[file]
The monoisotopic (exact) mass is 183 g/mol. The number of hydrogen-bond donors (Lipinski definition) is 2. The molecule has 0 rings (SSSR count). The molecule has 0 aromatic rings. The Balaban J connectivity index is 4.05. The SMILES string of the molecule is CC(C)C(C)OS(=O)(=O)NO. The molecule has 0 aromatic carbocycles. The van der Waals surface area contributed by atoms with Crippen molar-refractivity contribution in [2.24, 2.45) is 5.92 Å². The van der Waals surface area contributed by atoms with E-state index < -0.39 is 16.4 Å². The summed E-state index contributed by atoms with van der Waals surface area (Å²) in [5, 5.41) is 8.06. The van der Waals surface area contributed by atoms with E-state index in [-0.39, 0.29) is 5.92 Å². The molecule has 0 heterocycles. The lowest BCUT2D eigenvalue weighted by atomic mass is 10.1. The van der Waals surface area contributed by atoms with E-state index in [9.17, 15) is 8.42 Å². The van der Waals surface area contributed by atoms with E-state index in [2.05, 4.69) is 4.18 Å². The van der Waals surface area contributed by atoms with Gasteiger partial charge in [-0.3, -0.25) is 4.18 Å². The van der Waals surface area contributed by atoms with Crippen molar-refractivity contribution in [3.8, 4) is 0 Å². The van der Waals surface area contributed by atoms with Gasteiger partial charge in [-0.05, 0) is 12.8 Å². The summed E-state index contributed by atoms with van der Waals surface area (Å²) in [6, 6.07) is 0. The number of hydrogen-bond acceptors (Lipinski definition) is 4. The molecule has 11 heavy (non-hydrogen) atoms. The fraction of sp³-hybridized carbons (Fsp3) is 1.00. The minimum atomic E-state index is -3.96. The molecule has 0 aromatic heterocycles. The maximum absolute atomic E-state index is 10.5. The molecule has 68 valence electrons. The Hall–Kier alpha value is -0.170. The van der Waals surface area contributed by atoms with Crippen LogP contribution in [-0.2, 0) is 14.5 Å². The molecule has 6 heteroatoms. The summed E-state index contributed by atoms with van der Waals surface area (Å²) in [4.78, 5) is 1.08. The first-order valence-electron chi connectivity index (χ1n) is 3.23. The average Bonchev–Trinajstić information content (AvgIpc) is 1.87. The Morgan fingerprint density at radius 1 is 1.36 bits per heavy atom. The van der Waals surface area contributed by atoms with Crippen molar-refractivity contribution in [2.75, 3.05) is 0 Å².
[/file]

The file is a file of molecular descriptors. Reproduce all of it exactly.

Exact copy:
The monoisotopic (exact) mass is 183 g/mol. The number of hydrogen-bond donors (Lipinski definition) is 2. The molecule has 0 rings (SSSR count). The molecule has 0 aromatic rings. The Balaban J connectivity index is 4.05. The SMILES string of the molecule is CC(C)C(C)OS(=O)(=O)NO. The molecule has 0 aromatic carbocycles. The van der Waals surface area contributed by atoms with Crippen molar-refractivity contribution in [2.24, 2.45) is 5.92 Å². The van der Waals surface area contributed by atoms with E-state index < -0.39 is 16.4 Å². The summed E-state index contributed by atoms with van der Waals surface area (Å²) in [5, 5.41) is 8.06. The van der Waals surface area contributed by atoms with E-state index in [-0.39, 0.29) is 5.92 Å². The molecule has 0 heterocycles. The lowest BCUT2D eigenvalue weighted by atomic mass is 10.1. The van der Waals surface area contributed by atoms with E-state index in [9.17, 15) is 8.42 Å². The van der Waals surface area contributed by atoms with E-state index in [2.05, 4.69) is 4.18 Å². The van der Waals surface area contributed by atoms with Gasteiger partial charge in [-0.3, -0.25) is 4.18 Å². The van der Waals surface area contributed by atoms with Crippen molar-refractivity contribution in [3.8, 4) is 0 Å². The van der Waals surface area contributed by atoms with Gasteiger partial charge in [-0.05, 0) is 12.8 Å². The summed E-state index contributed by atoms with van der Waals surface area (Å²) in [6, 6.07) is 0. The number of hydrogen-bond acceptors (Lipinski definition) is 4. The molecule has 11 heavy (non-hydrogen) atoms. The fraction of sp³-hybridized carbons (Fsp3) is 1.00. The minimum atomic E-state index is -3.96. The molecule has 0 aromatic heterocycles. The maximum absolute atomic E-state index is 10.5. The molecule has 68 valence electrons. The Hall–Kier alpha value is -0.170. The van der Waals surface area contributed by atoms with Crippen LogP contribution in [-0.2, 0) is 14.5 Å². The molecule has 6 heteroatoms. The summed E-state index contributed by atoms with van der Waals surface area (Å²) in [4.78, 5) is 1.08. The first-order valence-electron chi connectivity index (χ1n) is 3.23. The average Bonchev–Trinajstić information content (AvgIpc) is 1.87. The Morgan fingerprint density at radius 1 is 1.36 bits per heavy atom. The van der Waals surface area contributed by atoms with Crippen molar-refractivity contribution in [2.75, 3.05) is 0 Å².